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Vincent Herring Infuses Jazz With Bold Strokes And Swagger On 'Minor Swing'


This is FRESH AIR. Our jazz critic Kevin Whitehead has a review of a new album by alto saxophonist Vincent Herring, who Kevin describes as operating squarely in the jazz mainstream, the perfect setting for his talents. Last year, Herring recorded a new album that he began before he caught COVID and completed after he recovered. Kevin says Herring sounds strong throughout.


KEVIN WHITEHEAD, BYLINE: Vincent Herring on "Minor Swing" by his pianist Cyrus Chestnut from Herring's aptly named "Preaching To The Choir." It's aimed at folks who like their jazz with a dollop of swing, rhythm and blues feeling, music steeped in the African American vernacular and played by a soloist with swagger. You could hear with Vincent Herring gets from fleet Charlie Parker and soaring John Coltrane, but he adds his own bold strokes. He's got great timing. His improvised phrases sting and float.

Herring plays a standard "Old Devil Moon" over a fatback beat copped from Benny Golson's tune "Killer Joe." That's Yasushi Nakamura on bass.


WHITEHEAD: Vincent Herring's swagger is matched by his imposing tone on alto. He might play a hair sharp to really make his line stand out. His blaring, long tones are bright stripes painted across the face of the music.

Herring can also simmer down. On Duke Ellington's ballad "In A Sentimental Mood," he still plays busy phrases, but knows where to place them.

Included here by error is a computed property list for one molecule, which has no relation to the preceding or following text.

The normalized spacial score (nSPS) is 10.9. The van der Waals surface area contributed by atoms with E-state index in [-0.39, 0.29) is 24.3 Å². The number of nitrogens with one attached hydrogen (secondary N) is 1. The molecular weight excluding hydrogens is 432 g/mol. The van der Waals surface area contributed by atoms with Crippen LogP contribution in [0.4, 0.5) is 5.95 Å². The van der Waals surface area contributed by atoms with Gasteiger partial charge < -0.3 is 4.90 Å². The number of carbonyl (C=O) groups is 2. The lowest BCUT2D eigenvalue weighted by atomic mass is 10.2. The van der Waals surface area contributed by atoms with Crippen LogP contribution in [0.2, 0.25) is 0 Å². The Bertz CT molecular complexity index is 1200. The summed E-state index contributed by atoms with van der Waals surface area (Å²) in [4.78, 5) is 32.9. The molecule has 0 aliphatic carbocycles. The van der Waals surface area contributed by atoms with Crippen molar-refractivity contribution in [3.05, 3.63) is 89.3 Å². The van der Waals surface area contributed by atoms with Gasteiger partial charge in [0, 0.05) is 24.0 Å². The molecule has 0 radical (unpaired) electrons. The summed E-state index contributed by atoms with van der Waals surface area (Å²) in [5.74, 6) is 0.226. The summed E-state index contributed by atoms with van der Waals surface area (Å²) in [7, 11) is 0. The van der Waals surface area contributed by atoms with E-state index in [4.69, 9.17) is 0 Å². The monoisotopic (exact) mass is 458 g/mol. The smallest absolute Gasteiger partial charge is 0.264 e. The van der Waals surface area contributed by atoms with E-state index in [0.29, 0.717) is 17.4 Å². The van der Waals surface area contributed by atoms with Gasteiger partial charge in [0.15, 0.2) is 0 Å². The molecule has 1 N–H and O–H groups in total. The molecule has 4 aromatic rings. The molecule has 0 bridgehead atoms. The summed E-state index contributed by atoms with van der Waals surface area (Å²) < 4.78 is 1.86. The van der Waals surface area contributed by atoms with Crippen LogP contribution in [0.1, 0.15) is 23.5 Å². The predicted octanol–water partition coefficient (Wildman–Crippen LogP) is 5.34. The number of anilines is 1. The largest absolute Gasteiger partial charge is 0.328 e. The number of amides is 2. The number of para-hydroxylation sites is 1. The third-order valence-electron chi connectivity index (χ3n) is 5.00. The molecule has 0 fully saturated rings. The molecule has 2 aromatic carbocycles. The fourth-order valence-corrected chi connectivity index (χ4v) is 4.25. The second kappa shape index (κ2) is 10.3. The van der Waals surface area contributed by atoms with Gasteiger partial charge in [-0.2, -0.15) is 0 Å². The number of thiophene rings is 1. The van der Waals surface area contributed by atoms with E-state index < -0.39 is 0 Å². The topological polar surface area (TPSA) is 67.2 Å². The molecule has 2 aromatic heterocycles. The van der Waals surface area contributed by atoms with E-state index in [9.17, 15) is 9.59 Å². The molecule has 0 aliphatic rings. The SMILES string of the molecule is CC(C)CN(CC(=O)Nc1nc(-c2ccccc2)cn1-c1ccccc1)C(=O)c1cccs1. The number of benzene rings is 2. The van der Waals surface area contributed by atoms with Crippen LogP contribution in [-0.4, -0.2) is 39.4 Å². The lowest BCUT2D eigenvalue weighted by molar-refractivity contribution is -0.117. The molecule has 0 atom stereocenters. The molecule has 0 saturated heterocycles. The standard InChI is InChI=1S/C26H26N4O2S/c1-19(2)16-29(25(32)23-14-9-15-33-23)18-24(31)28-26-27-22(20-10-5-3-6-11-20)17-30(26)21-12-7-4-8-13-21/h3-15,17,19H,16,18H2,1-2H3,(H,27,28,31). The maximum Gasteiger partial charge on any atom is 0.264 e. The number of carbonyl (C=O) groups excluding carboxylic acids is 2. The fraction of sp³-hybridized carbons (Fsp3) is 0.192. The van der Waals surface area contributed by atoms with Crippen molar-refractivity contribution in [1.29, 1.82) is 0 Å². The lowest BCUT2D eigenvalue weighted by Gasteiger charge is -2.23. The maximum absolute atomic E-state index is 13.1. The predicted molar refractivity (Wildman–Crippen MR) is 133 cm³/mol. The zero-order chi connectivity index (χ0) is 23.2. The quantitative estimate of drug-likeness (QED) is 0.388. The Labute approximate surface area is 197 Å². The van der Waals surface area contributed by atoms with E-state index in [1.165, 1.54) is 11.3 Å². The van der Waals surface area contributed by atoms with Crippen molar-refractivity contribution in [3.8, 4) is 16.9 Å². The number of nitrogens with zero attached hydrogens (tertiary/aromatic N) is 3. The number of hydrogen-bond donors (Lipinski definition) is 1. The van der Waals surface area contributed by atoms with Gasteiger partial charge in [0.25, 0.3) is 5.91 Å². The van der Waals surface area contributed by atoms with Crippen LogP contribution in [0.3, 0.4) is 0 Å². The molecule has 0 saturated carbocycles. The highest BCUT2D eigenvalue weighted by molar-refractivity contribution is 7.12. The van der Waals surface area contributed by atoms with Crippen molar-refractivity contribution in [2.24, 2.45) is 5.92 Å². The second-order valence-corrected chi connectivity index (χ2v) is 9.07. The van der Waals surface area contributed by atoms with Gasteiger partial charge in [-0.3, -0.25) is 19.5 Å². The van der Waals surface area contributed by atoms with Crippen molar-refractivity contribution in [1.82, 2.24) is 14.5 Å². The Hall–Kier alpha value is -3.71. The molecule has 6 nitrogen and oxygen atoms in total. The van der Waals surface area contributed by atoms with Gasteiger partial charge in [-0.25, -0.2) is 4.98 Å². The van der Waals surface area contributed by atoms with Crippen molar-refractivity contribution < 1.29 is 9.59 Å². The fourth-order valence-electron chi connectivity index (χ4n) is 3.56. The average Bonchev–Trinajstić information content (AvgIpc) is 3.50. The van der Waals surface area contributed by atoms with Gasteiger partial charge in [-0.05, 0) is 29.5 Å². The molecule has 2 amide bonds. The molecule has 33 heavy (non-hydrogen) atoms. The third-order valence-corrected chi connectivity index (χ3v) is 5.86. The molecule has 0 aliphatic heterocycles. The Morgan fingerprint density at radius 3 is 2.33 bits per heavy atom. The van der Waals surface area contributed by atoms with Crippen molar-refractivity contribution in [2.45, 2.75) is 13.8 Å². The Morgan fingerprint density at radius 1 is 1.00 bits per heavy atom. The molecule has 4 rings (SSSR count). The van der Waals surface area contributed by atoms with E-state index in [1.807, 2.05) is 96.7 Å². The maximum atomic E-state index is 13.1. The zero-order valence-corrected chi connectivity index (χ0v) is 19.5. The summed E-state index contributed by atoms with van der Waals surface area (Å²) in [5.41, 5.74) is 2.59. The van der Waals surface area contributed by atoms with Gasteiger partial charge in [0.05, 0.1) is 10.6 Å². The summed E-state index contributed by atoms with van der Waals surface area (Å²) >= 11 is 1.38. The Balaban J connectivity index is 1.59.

WHITEHEAD: The rhythm trio melts away there, but they're usually assertive. On piano, Cyrus Chestnut has the right instincts about when to lay back and when to lean in behind Vincent Herring's horn. Like the leader, Chestnut plays blues that are both slick and elemental in good ways. Behind their solos, drummer Johnathan Blake adds supportive comments and tumbling triplets that roll the music on.


WHITEHEAD: Cyrus Chestnut, working in a quote from "Work Song" by Vincent Herring's old boss Nat Adderley. The album "Preaching To The Converted" (ph) includes a fast Latin tune by another Herring employer, Cedar Walton, a couple of Herring originals, a Stevie Wonder standard and Lionel Richie's lovelorn weeper "Hello," where alto saxophone gives the melody a purifying acid bath. The best straight-ahead jazz feels timeless. Its core principles have been in place 60 years and more. But within that idiom, inspired improvisers keep making fresh personal statements over song forms, old or new. Mainstream jazz has its formulas. But for thinking players, its resources and subtleties are all but inexhaustible, good for another 60 years, easy.


GROSS: Kevin Whitehead is the author of the book "Play The Way You Feel: The Essential Guide To Jazz Stories On Film." He reviewed "Preaching To The Choir" by alto saxophonist Vincent Herring. We want to congratulate Kevin on winning this year's Lifetime Achievement in Jazz Journalism Award from the Jazz Journalists Association. We're proud to have you on our show, Kevin.

Tomorrow on FRESH AIR, my guest will be bioengineer Linda Griffith, whose achievements include helping graft tissue in the shape of an ear onto the back of a mouse. She founded a lab at MIT to study gynecological diseases after she was diagnosed with endometriosis, a painful condition in which tissue from the uterine lining or tissue similar to it goes rogue and grows on other organs, causing severe pain. Her research into this tissue is likely to lead to breakthroughs in the medical use of regenerative tissue and in the treatment of other diseases. I hope you'll join us. I'm Terry Gross.

(SOUNDBITE OF VINCENT HERRING'S "HELLO") Transcript provided by NPR, Copyright NPR.

Kevin Whitehead is the jazz critic for NPR's Fresh Air with Terry Gross. Currently he reviews for The Audio Beat and Point of Departure.